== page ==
William Noel Hodgson MC

Memorial: Thornbury - St Mary's Church

Regiment: Devonshire Regiment

Medals: British War Medal, Military Cross, Next of Kin Memorial Plaque 1914 - 1921, Victory Medal

Rank and number: Lieutenant

Parents: The Right Rev. Bishop Henry B. Hodgson D.D. and Penelope Hodgson

Home address: The Vicarage, Thornbury, Bristol

Date of birth: 03/01/1893

Place of birth: Thornbury, Bristol

Date of death: 01/07/1916

Buried/Commemorated at: Devonshire Cemetery (Ref. A. 3.), Mametz; Berwick Parish Church; Durham School Memorial Chapel; Christ Church College, Oxford; Regimental Memorial, Exeter Cathedral; Royal Gallery, House of Lords

Age: 23

Further information:

Bronze Tablet and Wooden Memorial Board

William Noel Hodgson, known as Bill or Noel, was born in Thornbury, the youngest child of the Vicar, Henry Hodgson. The family moved to Berwick-on-Tweed when Noel was four. He won a scholarship to Durham School, and was an accomplished student and talented sportsman. In 1911 Noel earned a scholarship to read Classics at Christ Church, Oxford, where he wrote poetry extolling nature. He joined the Officers’ Training Corps. In 1913 Noel was awarded a first in Classical Moderations before going on to read Greats. His father visited Thornbury occasionally and in 1914 he became the first Bishop of St. Edmundsbury and Ipswich

At the outbreak of war, Noel was commissioned as a Second Lieutenant in 9th Battalion, Devonshire Regiment and was soon nicknamed ‘Smiler’. Near Hulluch during the Battle of Loos in September 1915, Noel, with two or three other young officers and a hundred men, held a captured trench for 36 hours under fire without reinforcements or food. He was mentioned in dispatches and awarded the Military Cross for gallant and distinguished service in action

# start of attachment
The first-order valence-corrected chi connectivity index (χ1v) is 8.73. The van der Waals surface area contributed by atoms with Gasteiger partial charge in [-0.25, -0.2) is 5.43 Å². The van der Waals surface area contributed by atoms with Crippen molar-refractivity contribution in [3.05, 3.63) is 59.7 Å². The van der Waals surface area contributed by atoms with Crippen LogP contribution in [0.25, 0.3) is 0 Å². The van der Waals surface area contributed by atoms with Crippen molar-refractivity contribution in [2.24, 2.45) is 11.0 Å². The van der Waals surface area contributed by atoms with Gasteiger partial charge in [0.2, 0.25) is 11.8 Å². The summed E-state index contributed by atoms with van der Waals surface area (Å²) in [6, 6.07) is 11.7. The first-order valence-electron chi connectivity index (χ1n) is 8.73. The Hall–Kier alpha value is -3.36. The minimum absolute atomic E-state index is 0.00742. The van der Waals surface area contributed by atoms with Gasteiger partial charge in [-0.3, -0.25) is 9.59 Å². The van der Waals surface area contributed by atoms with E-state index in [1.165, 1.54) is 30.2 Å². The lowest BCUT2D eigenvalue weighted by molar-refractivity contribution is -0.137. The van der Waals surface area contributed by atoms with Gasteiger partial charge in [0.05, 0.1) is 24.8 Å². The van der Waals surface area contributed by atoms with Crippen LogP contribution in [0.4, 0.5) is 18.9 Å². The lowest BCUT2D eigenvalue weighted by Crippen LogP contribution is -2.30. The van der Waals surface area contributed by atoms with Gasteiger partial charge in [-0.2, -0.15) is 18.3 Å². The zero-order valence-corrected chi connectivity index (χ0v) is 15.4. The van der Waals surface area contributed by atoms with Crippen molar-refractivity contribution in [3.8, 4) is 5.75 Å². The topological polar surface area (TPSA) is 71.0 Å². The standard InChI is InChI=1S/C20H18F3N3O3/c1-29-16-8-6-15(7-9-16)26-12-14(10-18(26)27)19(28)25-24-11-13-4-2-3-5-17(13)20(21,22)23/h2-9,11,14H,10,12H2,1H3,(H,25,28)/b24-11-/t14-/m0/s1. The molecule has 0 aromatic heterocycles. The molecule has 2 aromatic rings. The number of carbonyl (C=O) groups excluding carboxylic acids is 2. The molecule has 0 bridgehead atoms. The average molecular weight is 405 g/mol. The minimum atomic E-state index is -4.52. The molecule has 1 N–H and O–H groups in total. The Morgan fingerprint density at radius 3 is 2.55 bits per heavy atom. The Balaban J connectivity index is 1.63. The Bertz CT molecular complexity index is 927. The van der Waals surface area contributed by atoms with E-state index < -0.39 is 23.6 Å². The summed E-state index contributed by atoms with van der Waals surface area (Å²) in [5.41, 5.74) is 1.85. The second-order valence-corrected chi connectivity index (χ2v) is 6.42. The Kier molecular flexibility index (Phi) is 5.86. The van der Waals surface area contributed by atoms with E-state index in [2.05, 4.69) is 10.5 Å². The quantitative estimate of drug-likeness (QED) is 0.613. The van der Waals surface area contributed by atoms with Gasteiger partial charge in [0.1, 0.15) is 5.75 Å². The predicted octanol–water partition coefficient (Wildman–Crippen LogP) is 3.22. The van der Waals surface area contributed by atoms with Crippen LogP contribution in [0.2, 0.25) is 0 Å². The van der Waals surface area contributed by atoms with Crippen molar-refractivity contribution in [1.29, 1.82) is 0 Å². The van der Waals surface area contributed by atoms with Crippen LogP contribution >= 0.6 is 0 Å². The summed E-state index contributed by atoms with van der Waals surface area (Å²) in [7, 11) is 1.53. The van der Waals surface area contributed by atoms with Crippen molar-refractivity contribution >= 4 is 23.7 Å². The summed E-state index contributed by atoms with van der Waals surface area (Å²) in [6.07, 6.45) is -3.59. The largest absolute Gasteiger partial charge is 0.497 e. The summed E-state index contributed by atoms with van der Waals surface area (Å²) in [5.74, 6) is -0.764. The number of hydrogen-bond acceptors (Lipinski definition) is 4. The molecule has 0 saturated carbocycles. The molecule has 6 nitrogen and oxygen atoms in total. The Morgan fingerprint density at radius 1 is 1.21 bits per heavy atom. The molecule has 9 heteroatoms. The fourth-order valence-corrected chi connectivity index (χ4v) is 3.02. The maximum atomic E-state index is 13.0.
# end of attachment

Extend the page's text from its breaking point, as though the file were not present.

Early in 1916 Noel was promoted to Lieutenant, the 9th Devons were in the front line at Fricourt in February. Noel continued to compose poems but also wrote insightful articles about life in the Army. Both were published under his pseudonym Edward Melbourne in the New Witness, the Spectator, the Yorkshire Post, and other newspapers

The Battalion moved to the Mametz sector in April. After a brief period of leave, Noel returned to his regiment, which was preparing for the Somme Offensive. Perhaps contemplating the upcoming battle, he wrote his most famous poem, ‘Before Action’. The verses read like a prayer, beseeching God to give him strength. It was published on 29th June

On July 1st at 7.27 a.m. the 9th Devons advanced towards Mansel Copse and no man’s land. They were immediately exposed to heavy machine gun fire, which increased as they came into view of the German front lines ahead.17 officers and 463 other ranks were killed, wounded or missing, mostly cut down in the first half hour

Noel was Killed in Action, hit by bullets in the leg and neck. He was buried 50 yards from where he fell, in a section of Blood Alley, a British trench at Mansel Copse, with 160 of his comrades. Now known as the Devonshire Cemetery, it contains a Memorial to the 9th Devons. A stone replacement of an earlier wooden cross reads ‘The Devonshires held this trench, the Devonshires hold it still’

His Commanding Officer wrote, ‘Always cheerful & full of spirits & at the same time thorough and reliable in his work. It is difficult to say who will miss him most in the Regiment, the officers or the men, he was so popular with all.’ Soon after his death, Noel’s work was published under his real name in Verse and Prose in Peace and War

By kind permission, this information is based on the following source(s):

Thornbury Roots Website. Thornbury and District Museum Research Group. Forces War Records and the CWGC